A Madison County Board member says there's nothing improper about his involvement with a company that worked on a study for the county on renovating the jail.
Jack Minner is listed on the website for Edwardsville-based Farmer Environmental Services as the company's "business development manager." The company was not hired by the county, but was a subcontractor for another company, AAIC, which the County Board hired to conduct a "needs assessment" for the jail.
The companies' needs assessment ended with a recommendation for $17.9 million in improvements at the jail. On Wednesday, the County Board voted 20-7 to borrow $18 million for the renovation.
Minner, an Edwardsville Democrat, said he wasn't even aware of Farmer Environmental's involvement in the project until it was brought up by a Republican at the board's meeting Wednesday.
"I did a little part-time work for Farmer when I first sold my shop," said Minner, the former owner of a service station. "The last couple of years, I haven't worked for them at all."
Minner said he is friends with an owner of Farmer Environmental, but hadn't spoken recently with the owner.
County Administrator Joe Parente said the county's $90,000 contract for the needs assessment was paid to AAIC. The contract listed a $3,000 expense for studying environmental issues such as asbestos, but no specific firm was listed to do that work, Parente said. AAIC chose Farmer on its own for the environmental portion of the assessment, according to Parente.
"When we went out for proposals and selected AAIC, they did not list Farmer in their contract," Parente said.
Minner said, "We gave the job to AAIC, and they hired the people with the special skills to do things they needed."
Minner, chairman of the board's Finance and Government Operations Committee, has been a proponent of the borrowing deal for the jail project, and voted in favor of it on Wednesday. At an earlier board meeting, in September, he urged the board to act quickly to take advantage of low interest rates.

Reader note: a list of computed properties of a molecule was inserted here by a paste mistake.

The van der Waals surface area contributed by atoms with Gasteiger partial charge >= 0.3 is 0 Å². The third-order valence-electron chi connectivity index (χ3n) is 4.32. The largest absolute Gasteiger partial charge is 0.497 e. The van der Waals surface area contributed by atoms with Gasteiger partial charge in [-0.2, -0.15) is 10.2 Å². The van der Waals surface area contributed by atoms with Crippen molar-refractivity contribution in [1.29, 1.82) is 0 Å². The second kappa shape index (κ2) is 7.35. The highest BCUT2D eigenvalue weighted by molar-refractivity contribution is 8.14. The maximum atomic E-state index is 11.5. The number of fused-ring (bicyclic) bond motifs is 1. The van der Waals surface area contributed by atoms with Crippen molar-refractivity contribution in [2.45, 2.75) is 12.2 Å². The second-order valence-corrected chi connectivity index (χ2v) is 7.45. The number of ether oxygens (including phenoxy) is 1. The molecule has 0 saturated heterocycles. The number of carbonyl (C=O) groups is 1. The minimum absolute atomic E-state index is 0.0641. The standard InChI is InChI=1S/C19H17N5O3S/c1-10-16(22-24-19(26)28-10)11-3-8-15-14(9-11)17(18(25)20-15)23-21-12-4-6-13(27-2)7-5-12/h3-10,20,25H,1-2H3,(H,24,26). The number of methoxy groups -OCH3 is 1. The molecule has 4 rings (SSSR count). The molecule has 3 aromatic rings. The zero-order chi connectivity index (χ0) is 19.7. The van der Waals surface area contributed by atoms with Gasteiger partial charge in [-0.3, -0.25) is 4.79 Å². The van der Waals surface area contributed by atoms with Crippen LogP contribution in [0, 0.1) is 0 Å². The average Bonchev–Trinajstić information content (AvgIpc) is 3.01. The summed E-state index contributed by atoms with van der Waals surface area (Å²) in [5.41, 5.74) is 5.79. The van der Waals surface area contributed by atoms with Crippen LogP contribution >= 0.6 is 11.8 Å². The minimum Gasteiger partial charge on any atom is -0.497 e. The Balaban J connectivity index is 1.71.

"I believe interest rates can only go up," Minner said at the meeting in September.
Some Republican board members have opposed the borrowing, suggesting the county instead dip into a $23 million reserve fund. Some Republicans also have asked that the issue be put to voters in the form of a referendum.
But no board members have questioned the need for the renovation, according to Minner and Parente.
Minner said, "A lot of them have gone through the jail. We've all had an opportunity to tour the jail and see the problems going on."
Parente said, "I think the board agrees there's a need for it."
Board member Lisa Ciampoli, a Collinsville Republican, brought up Minner's connection to Farmer Environmental during the board's meeting Wednesday.
"I just think, for the public's sake, that it's always better to recuse yourself if there appears to be a conflict of interest," Ciampoli said. "I'm not accusing him of anything, I'm just stating the facts. It doesn't pass the smell test to me."
Ciampoli said she's not necessarily against doing some renovation at the jail, but thinks maybe a "scaled-down version" would be more appropriate. She said she also favors letting residents vote in a referendum.
The needs assessment found that the 35-year-old jail is overcrowded and practically obsolete, with space problems, energy-cost problems and safety issues.
Minner said the jail was originally designed to hold about 100 inmates, but now has about 300.
"It's antiquated in certain respects, and all of these repairs and changes that we're doing are all much-needed," he said. "The work has to be done. We're mandated to have a jail; we're mandated to have a safe jail."
Contact reporter Brian Brueggemann at firstname.lastname@example.org or 618-239-2511.